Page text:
The terms “diversity” and “inclusion” are often lumped together. However, organizations committed to bringing out the best in every employee understand that the terms are related, yet different. Knowing the differences between diversity and inclusion in the workplace can help your organization build happier, more productive teams.
Diversity vs. Inclusion: What’s the Difference?
Diversity and inclusion are related because both are necessary to build a competitive organization. However, each has a different role to play in the workplace.
In general, diversity refers to the many ways in which employees may be different. Diversity encourages organizations to consider age, color, gender, race, religion, sexual orientation, and other personal characteristics. In contrast, per Profiles in Diversity Journal, “Inclusion involves bringing together and harnessing these diverse forces and resources in a way that is beneficial. Inclusion puts the concept and practice of diversity into action by creating an environment of involvement, respect, and connection—where the richness of ideas, backgrounds, and perspectives are harnessed to create business value.”
Put another way, diversity focuses on getting people who are different into the organization. Inclusion, by contrast, focuses on creating an environment where diverse people are accepted and appreciated.
What Does Inclusion in the Workplace Look Like?
Consider the following scenario: A host has invited eight people to a dinner party. Four have no dietary restrictions, but the remaining guests include a vegan, a vegetarian, and people with allergies to gluten and seafood. If the hostess insists on serving a menu filled with dairy, seafood, and wheat, she will surely to alienate half of her guests. But with a few tweaks, she can create a menu that pleases everyone.
In the workplace, diversity is getting an invitation to the dinner. Inclusion is making sure that everyone can enjoy the meal.
What inclusion in the workplace looks like in any given environment depends on the industry, the history of the workplace, and many other factors. But according to research from Catalyst Research Centers, employees feel included when their differences and their work are respected and appreciated by the organization and their colleagues. As a result, these employees feel that they are valued members of the team.
In contrast, according to Catalyst, in non-inclusive organizations, diverse employees feel “devalued, dismissed, or ignored.” These employees do not feel like part of the team because their differences are highlighted in negative ways (jokes, stereotypical remarks, etc.).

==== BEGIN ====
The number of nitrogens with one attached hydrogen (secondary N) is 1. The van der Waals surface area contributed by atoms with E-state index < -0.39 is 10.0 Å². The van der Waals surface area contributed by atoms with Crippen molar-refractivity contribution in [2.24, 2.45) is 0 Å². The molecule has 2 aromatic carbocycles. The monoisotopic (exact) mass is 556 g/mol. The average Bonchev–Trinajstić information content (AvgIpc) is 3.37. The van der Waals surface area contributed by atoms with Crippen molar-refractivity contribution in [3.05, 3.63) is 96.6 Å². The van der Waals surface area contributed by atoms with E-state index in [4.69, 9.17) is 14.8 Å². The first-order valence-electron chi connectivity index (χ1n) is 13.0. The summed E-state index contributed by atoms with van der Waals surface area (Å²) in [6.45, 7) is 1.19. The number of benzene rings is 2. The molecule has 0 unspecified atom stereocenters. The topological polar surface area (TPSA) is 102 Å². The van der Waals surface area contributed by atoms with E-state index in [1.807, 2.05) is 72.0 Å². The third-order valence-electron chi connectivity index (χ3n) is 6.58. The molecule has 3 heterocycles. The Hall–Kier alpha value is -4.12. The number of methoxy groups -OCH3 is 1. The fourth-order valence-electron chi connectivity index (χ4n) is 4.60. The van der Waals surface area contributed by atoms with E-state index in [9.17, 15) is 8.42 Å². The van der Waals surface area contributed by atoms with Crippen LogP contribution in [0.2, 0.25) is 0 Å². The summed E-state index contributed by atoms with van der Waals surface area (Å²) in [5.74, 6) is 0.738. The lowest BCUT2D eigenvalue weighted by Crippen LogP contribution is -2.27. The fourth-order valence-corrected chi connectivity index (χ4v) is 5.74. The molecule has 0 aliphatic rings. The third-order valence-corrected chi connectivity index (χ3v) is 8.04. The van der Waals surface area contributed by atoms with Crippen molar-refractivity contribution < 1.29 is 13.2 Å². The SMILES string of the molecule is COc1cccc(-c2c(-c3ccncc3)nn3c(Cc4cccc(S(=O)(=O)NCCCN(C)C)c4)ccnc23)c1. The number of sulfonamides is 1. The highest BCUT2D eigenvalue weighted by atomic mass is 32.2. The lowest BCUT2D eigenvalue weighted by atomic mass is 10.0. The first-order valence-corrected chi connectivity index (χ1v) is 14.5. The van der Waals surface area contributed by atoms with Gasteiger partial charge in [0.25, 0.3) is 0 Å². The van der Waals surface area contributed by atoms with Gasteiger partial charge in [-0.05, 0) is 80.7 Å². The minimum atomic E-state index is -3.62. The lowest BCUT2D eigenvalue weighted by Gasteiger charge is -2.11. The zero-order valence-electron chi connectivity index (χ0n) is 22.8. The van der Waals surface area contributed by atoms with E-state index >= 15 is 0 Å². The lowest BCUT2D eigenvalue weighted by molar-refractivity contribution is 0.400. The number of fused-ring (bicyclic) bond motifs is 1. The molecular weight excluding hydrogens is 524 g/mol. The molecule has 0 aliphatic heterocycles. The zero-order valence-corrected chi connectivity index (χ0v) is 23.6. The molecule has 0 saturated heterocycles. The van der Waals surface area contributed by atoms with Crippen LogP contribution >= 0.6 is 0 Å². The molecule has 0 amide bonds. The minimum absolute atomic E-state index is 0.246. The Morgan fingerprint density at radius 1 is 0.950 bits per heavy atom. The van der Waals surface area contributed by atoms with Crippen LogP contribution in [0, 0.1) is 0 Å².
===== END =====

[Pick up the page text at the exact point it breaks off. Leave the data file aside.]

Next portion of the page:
Moreover, in inclusive workplaces, diverse employees are comfortable speaking about their experiences, are heard when they speak, are given opportunities to contribute to the organization, are supported, and have multiple opportunities for career advancement.
Why Inclusion in the Workplace Matters
Research provides many reasons for employers to create inclusive workplaces. Here are three reasons.
First, without inclusion, diversity efforts are meaningless. Money spent recruiting and hiring diverse personnel is money wasted unless efforts are made to create an environment where those hires can thrive. Diverse hires who are not nurtured or valued report feeling like tokens rather than valued team members.
Second, inclusion helps organizations recruit and keep employees. Indeed, in a Deloitte survey, eighty percent of employees responded that inclusion is an important factor in choosing an employer. Seventy-two percent of those polled said that they would leave their current employer for a more inclusive workplace. In fact, thirty percent of younger respondents had already done so. Inclusion helps organizations avoid the costs associated with high employee turnover.
Finally, inclusion benefits an organization’s bottom line. Employees in inclusive organizations are more productive, more innovative, and more adaptable. As a result, the organizations that employ them are more profitable. However, the Harvard Business Review explained, “Without inclusion, however, the crucial connections that attract diverse talent, encourage their participation, foster innovation, and lead to business growth won’t happen.” Inclusion isn’t just a moral obligation; it’s an economic imperative.
Inclusion in the workplace benefits employers and employees. To learn more about creating an inclusive culture in your organization, enroll in the Equity Toolkit e-courses. The Equity Toolkit is an interactive, four-course online series containing essential, research-based concepts on Equity, Diversity, and Inclusion.